The Margaret Nicholson Distinguished Service Award honors an individual who has made a significant contribution to science education in the state and who, through years of leadership and service, has truly made a positive impact on the quality of science teaching. This year’s recipient is John Keller, Ph.D. Dr. Keller is Associate Professor, Cal Poly San Luis Obispo and Co-Director, Center for Engineering, Science, and Mathematics Education, Cal Poly San Luis Obispo. In her letter of recommendation, SDSU science education faculty and former CSTA board member Donna Ross wrote: “He brings people together who share the desire to make a difference in the development and implementation of programs for science teaching. Examples of these projects include the Math and Science Teaching Initiative (MSTI), Noyce Scholars Program, Western Regional Noyce Initiative, and the Science Teacher and Researcher (STAR) program.” Through his work, he has had a dramatic impact on science teacher education, both preservice and in-service, in California, the region, and the country. He developed and implemented the STEM Teacher and Researcher Program which aims to produce excellent K-12 STEM teachers by providing aspiring teachers with opportunities to do authentic research while helping them translate their research experience into classroom practice. SFSU faculty member Larry Horvath said it best in his letter:“John Keller exemplifies the best aspects of a scientist, science educator, and mentor. His contributions to science education in the state of California are varied, significant, and I am sure will continue well into the future.” Learn More…

Written by California Science Teachers Association

California Science Teachers Association

CSTA represents science educators statewide—in every science discipline at every grade level, Kindergarten through University.

NGSS: Making Your Life Easier

Posted: Tuesday, September 20th, 2016

by Peter A’hearn

Wait… What?

NGSS is a big shift. Teachers need to learn new content, figure out how this whole engineering thing relates to science, and develop new unit and lesson plans. How could NGSS possibly make life easier?

The idea that NGSS could make our lives easier came to me during the California State NGSS Rollout #1 Classroom Example lesson on chromatography. I have since done this lesson with high school chemistry students and it made me think back to having my own students do chromatography. I spent lots of time preparing to make sure the experiment went well and achieved the “correct” result. I pre-prepared the solutions and organized and prepped the materials. I re-wrote and re-wrote again the procedure so there was no way a kid could get it wrong. I spent 20 minutes before the lab modeling all of the steps in class, so there was no way to do it wrong. Except that it turns out there were many. Learn More…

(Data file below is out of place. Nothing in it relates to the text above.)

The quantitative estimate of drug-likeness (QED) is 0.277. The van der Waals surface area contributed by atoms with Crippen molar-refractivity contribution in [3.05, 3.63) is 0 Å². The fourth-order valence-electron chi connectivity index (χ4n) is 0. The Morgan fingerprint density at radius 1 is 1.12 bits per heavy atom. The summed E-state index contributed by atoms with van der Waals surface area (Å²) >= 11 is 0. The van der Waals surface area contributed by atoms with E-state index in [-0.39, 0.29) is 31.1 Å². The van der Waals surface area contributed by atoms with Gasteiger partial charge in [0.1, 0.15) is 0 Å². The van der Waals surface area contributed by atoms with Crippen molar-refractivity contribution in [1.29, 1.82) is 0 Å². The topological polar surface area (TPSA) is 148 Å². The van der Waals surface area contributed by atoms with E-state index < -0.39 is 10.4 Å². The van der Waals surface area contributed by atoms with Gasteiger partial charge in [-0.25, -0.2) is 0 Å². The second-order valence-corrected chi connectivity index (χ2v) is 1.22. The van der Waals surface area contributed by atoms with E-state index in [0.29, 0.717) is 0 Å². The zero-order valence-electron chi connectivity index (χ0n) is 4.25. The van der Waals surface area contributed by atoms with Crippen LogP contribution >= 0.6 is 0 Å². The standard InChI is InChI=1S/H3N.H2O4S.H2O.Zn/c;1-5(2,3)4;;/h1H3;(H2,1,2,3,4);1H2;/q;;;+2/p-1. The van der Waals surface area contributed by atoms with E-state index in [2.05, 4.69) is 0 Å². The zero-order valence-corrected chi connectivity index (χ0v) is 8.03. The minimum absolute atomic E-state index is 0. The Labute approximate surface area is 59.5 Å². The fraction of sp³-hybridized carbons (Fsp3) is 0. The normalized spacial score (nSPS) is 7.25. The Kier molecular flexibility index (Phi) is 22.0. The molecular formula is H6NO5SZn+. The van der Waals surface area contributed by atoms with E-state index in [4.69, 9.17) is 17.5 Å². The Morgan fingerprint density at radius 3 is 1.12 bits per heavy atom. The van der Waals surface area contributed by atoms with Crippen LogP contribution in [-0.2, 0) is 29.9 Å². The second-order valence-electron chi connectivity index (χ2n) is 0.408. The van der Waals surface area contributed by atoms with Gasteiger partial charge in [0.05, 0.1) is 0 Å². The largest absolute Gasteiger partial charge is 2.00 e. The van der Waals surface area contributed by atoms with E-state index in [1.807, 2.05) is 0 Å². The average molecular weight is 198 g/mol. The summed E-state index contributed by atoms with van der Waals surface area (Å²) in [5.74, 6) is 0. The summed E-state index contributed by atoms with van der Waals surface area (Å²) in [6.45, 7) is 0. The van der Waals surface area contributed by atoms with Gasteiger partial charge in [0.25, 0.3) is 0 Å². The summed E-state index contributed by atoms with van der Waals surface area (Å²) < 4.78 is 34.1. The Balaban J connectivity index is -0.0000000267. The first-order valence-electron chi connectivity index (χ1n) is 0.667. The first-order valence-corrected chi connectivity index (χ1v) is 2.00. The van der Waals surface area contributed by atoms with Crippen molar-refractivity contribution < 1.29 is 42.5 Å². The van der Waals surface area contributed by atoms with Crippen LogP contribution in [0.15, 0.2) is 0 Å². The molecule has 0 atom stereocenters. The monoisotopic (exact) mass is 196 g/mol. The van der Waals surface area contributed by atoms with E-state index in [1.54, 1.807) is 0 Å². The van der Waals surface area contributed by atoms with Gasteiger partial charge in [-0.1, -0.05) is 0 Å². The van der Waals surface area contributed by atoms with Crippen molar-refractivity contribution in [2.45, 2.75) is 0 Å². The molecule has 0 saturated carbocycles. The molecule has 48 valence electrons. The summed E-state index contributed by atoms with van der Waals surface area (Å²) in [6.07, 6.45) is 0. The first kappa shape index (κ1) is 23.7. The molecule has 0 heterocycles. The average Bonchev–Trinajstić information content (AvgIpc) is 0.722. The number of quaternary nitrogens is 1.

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Written by Peter AHearn

Peter AHearn

Peter A’Hearn is the K-12 science specialist in the Palm Springs Unified School District and is Region 4 Director for CSTA.

Celestial Highlights, September 2016

Posted: Tuesday, September 20th, 2016

by Robert C. Victor. Twilight sky maps by Robert D. Miller. Graph of evening planet setting times by Dr. Jeffrey L. Hunt 

Our evening twilight chart for September, depicting the sky about 40 minutes after sunset from SoCal, shows brilliant Venus remaining low, creeping from W to WSW and gaining a little altitude as the month progresses. Its close encounter within 2.5° N of Spica on Sept. 18 is best seen with binoculars to catch the star low in bright twilight. The brightest stars in the evening sky are golden Arcturus descending in the west, and blue-white Vega passing just north of overhead. Look for Altair and Deneb completing the Summer Triangle with Vega. The triangle of Mars-Saturn-Antares expands as Mars seems to hold nearly stationary in SSW as the month progresses, while Saturn and Antares slink off to the SW. Learn More…

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Written by Robert Victor

Robert Victor

Robert C. Victor was Staff Astronomer at Abrams Planetarium, Michigan State University. He is now retired and enjoys providing skywatching opportunities for school children in and around Palm Springs, CA. Robert is a member of CSTA.